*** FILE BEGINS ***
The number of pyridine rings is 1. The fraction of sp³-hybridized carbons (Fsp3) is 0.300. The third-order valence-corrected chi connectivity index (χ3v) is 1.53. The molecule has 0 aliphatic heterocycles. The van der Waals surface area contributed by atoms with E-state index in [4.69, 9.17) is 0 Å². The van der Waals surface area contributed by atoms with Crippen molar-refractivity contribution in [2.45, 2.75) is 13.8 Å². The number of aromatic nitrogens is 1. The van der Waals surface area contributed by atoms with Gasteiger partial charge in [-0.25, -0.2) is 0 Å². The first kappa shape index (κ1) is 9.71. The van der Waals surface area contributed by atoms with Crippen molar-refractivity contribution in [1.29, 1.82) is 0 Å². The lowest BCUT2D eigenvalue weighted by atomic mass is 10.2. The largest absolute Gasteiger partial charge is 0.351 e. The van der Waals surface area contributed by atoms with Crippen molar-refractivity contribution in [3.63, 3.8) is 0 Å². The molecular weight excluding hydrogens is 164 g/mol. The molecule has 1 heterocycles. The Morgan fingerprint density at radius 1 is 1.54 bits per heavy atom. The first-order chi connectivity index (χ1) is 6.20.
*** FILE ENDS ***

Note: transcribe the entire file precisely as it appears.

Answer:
The number of pyridine rings is 1. The fraction of sp³-hybridized carbons (Fsp3) is 0.300. The third-order valence-corrected chi connectivity index (χ3v) is 1.53. The molecule has 0 aliphatic heterocycles. The van der Waals surface area contributed by atoms with E-state index in [4.69, 9.17) is 0 Å². The van der Waals surface area contributed by atoms with Crippen molar-refractivity contribution in [2.45, 2.75) is 13.8 Å². The number of aromatic nitrogens is 1. The van der Waals surface area contributed by atoms with Gasteiger partial charge in [-0.25, -0.2) is 0 Å². The first kappa shape index (κ1) is 9.71. The van der Waals surface area contributed by atoms with Crippen molar-refractivity contribution in [1.29, 1.82) is 0 Å². The lowest BCUT2D eigenvalue weighted by atomic mass is 10.2. The largest absolute Gasteiger partial charge is 0.351 e. The van der Waals surface area contributed by atoms with Crippen molar-refractivity contribution in [3.63, 3.8) is 0 Å². The molecular weight excluding hydrogens is 164 g/mol. The molecule has 1 heterocycles. The Morgan fingerprint density at radius 1 is 1.54 bits per heavy atom. The first-order chi connectivity index (χ1) is 6.20.